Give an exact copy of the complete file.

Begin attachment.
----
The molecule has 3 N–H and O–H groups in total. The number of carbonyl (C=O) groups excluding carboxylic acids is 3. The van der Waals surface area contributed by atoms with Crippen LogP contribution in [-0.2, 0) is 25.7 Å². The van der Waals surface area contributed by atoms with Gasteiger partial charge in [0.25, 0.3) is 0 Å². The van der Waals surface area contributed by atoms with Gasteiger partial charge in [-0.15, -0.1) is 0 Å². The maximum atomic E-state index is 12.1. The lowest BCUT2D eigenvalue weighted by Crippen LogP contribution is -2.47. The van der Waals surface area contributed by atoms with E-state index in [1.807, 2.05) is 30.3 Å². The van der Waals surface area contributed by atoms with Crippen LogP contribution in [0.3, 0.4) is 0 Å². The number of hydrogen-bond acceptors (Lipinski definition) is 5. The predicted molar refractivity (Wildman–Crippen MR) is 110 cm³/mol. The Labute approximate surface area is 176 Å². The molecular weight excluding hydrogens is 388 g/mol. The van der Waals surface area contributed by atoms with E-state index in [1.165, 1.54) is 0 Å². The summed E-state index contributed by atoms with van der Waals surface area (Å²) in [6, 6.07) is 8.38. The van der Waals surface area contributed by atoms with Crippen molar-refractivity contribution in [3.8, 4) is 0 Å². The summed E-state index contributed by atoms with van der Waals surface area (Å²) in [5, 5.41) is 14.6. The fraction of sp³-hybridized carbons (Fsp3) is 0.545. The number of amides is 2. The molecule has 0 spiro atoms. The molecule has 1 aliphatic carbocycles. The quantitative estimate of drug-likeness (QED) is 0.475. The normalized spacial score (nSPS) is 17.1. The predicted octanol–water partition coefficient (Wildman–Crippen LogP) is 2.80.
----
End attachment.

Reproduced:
The molecule has 3 N–H and O–H groups in total. The number of carbonyl (C=O) groups excluding carboxylic acids is 3. The van der Waals surface area contributed by atoms with Crippen LogP contribution in [-0.2, 0) is 25.7 Å². The van der Waals surface area contributed by atoms with Gasteiger partial charge in [0.25, 0.3) is 0 Å². The van der Waals surface area contributed by atoms with Gasteiger partial charge in [-0.15, -0.1) is 0 Å². The maximum atomic E-state index is 12.1. The lowest BCUT2D eigenvalue weighted by Crippen LogP contribution is -2.47. The van der Waals surface area contributed by atoms with E-state index in [1.807, 2.05) is 30.3 Å². The van der Waals surface area contributed by atoms with Crippen LogP contribution in [0.3, 0.4) is 0 Å². The number of hydrogen-bond acceptors (Lipinski definition) is 5. The predicted molar refractivity (Wildman–Crippen MR) is 110 cm³/mol. The Labute approximate surface area is 176 Å². The molecular weight excluding hydrogens is 388 g/mol. The van der Waals surface area contributed by atoms with E-state index in [1.165, 1.54) is 0 Å². The summed E-state index contributed by atoms with van der Waals surface area (Å²) in [6, 6.07) is 8.38. The van der Waals surface area contributed by atoms with Crippen molar-refractivity contribution in [3.8, 4) is 0 Å². The summed E-state index contributed by atoms with van der Waals surface area (Å²) in [5, 5.41) is 14.6. The fraction of sp³-hybridized carbons (Fsp3) is 0.545. The number of amides is 2. The molecule has 0 spiro atoms. The molecule has 1 aliphatic carbocycles. The quantitative estimate of drug-likeness (QED) is 0.475. The normalized spacial score (nSPS) is 17.1. The predicted octanol–water partition coefficient (Wildman–Crippen LogP) is 2.80.